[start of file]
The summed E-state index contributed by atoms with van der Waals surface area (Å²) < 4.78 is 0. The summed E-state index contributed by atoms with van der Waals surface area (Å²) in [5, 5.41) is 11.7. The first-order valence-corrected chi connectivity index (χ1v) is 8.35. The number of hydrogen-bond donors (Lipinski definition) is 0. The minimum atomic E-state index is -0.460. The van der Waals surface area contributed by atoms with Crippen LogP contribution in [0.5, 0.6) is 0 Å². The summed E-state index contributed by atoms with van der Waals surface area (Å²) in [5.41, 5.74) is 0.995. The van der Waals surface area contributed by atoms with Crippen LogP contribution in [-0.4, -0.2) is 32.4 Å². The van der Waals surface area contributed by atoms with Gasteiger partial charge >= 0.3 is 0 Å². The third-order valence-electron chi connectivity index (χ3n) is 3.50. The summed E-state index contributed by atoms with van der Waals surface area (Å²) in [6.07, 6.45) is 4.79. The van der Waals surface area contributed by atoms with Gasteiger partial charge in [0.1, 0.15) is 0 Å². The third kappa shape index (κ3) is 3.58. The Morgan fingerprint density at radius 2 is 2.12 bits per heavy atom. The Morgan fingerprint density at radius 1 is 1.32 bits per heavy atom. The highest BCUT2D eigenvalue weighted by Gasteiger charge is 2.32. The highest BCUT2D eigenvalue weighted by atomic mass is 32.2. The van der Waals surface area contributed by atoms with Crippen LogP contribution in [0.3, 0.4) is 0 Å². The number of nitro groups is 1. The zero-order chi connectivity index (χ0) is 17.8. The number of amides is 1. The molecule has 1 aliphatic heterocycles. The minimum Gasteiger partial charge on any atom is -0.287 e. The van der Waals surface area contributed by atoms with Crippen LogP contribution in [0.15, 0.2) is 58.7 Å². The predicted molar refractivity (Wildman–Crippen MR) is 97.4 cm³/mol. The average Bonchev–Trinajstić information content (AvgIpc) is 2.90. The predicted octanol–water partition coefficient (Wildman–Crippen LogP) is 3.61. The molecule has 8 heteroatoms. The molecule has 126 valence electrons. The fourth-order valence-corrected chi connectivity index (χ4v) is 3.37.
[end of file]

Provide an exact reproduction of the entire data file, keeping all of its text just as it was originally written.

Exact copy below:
The summed E-state index contributed by atoms with van der Waals surface area (Å²) < 4.78 is 0. The summed E-state index contributed by atoms with van der Waals surface area (Å²) in [5, 5.41) is 11.7. The first-order valence-corrected chi connectivity index (χ1v) is 8.35. The number of hydrogen-bond donors (Lipinski definition) is 0. The minimum atomic E-state index is -0.460. The van der Waals surface area contributed by atoms with Crippen LogP contribution in [0.5, 0.6) is 0 Å². The summed E-state index contributed by atoms with van der Waals surface area (Å²) in [5.41, 5.74) is 0.995. The van der Waals surface area contributed by atoms with Crippen LogP contribution in [-0.4, -0.2) is 32.4 Å². The van der Waals surface area contributed by atoms with Gasteiger partial charge >= 0.3 is 0 Å². The third-order valence-electron chi connectivity index (χ3n) is 3.50. The summed E-state index contributed by atoms with van der Waals surface area (Å²) in [6.07, 6.45) is 4.79. The van der Waals surface area contributed by atoms with Gasteiger partial charge in [0.1, 0.15) is 0 Å². The third kappa shape index (κ3) is 3.58. The Morgan fingerprint density at radius 2 is 2.12 bits per heavy atom. The Morgan fingerprint density at radius 1 is 1.32 bits per heavy atom. The highest BCUT2D eigenvalue weighted by Gasteiger charge is 2.32. The highest BCUT2D eigenvalue weighted by atomic mass is 32.2. The van der Waals surface area contributed by atoms with Crippen LogP contribution in [0.3, 0.4) is 0 Å². The number of nitro groups is 1. The zero-order chi connectivity index (χ0) is 17.8. The number of amides is 1. The molecule has 1 aliphatic heterocycles. The minimum Gasteiger partial charge on any atom is -0.287 e. The van der Waals surface area contributed by atoms with Crippen LogP contribution in [0.15, 0.2) is 58.7 Å². The predicted molar refractivity (Wildman–Crippen MR) is 97.4 cm³/mol. The average Bonchev–Trinajstić information content (AvgIpc) is 2.90. The predicted octanol–water partition coefficient (Wildman–Crippen LogP) is 3.61. The molecule has 8 heteroatoms. The molecule has 126 valence electrons. The fourth-order valence-corrected chi connectivity index (χ4v) is 3.37.